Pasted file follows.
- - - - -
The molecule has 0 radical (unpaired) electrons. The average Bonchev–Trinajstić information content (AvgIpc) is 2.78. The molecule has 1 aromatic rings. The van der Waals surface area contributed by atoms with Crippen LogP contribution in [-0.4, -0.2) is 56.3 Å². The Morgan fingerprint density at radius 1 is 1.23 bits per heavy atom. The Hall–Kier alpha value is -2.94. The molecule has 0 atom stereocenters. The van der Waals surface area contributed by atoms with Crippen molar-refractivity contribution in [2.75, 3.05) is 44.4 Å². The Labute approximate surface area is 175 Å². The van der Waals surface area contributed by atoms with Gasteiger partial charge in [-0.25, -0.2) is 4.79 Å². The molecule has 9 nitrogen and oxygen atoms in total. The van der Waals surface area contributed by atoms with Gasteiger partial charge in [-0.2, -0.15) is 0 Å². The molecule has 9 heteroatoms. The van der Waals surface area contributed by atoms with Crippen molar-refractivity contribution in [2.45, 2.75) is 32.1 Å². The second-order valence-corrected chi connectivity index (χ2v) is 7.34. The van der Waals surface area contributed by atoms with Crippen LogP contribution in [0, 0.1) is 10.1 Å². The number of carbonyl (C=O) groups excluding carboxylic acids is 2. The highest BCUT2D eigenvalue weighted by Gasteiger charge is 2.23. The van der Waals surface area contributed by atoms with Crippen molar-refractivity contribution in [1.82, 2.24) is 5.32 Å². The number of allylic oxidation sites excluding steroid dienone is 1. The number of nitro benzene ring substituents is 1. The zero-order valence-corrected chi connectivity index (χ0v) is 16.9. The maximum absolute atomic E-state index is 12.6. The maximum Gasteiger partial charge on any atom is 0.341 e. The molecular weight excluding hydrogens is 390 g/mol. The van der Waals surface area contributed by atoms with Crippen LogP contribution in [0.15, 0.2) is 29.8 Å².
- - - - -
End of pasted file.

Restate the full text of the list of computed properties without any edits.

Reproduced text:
The molecule has 0 radical (unpaired) electrons. The average Bonchev–Trinajstić information content (AvgIpc) is 2.78. The molecule has 1 aromatic rings. The van der Waals surface area contributed by atoms with Crippen LogP contribution in [-0.4, -0.2) is 56.3 Å². The Morgan fingerprint density at radius 1 is 1.23 bits per heavy atom. The Hall–Kier alpha value is -2.94. The molecule has 0 atom stereocenters. The van der Waals surface area contributed by atoms with Crippen molar-refractivity contribution in [2.75, 3.05) is 44.4 Å². The Labute approximate surface area is 175 Å². The van der Waals surface area contributed by atoms with Gasteiger partial charge in [-0.25, -0.2) is 4.79 Å². The molecule has 9 nitrogen and oxygen atoms in total. The van der Waals surface area contributed by atoms with Gasteiger partial charge in [-0.2, -0.15) is 0 Å². The molecule has 9 heteroatoms. The van der Waals surface area contributed by atoms with Crippen molar-refractivity contribution in [2.45, 2.75) is 32.1 Å². The second-order valence-corrected chi connectivity index (χ2v) is 7.34. The van der Waals surface area contributed by atoms with Crippen LogP contribution in [0, 0.1) is 10.1 Å². The number of carbonyl (C=O) groups excluding carboxylic acids is 2. The highest BCUT2D eigenvalue weighted by Gasteiger charge is 2.23. The van der Waals surface area contributed by atoms with Crippen molar-refractivity contribution in [1.82, 2.24) is 5.32 Å². The number of allylic oxidation sites excluding steroid dienone is 1. The number of nitro benzene ring substituents is 1. The zero-order valence-corrected chi connectivity index (χ0v) is 16.9. The maximum absolute atomic E-state index is 12.6. The maximum Gasteiger partial charge on any atom is 0.341 e. The molecular weight excluding hydrogens is 390 g/mol. The van der Waals surface area contributed by atoms with Crippen LogP contribution in [0.15, 0.2) is 29.8 Å².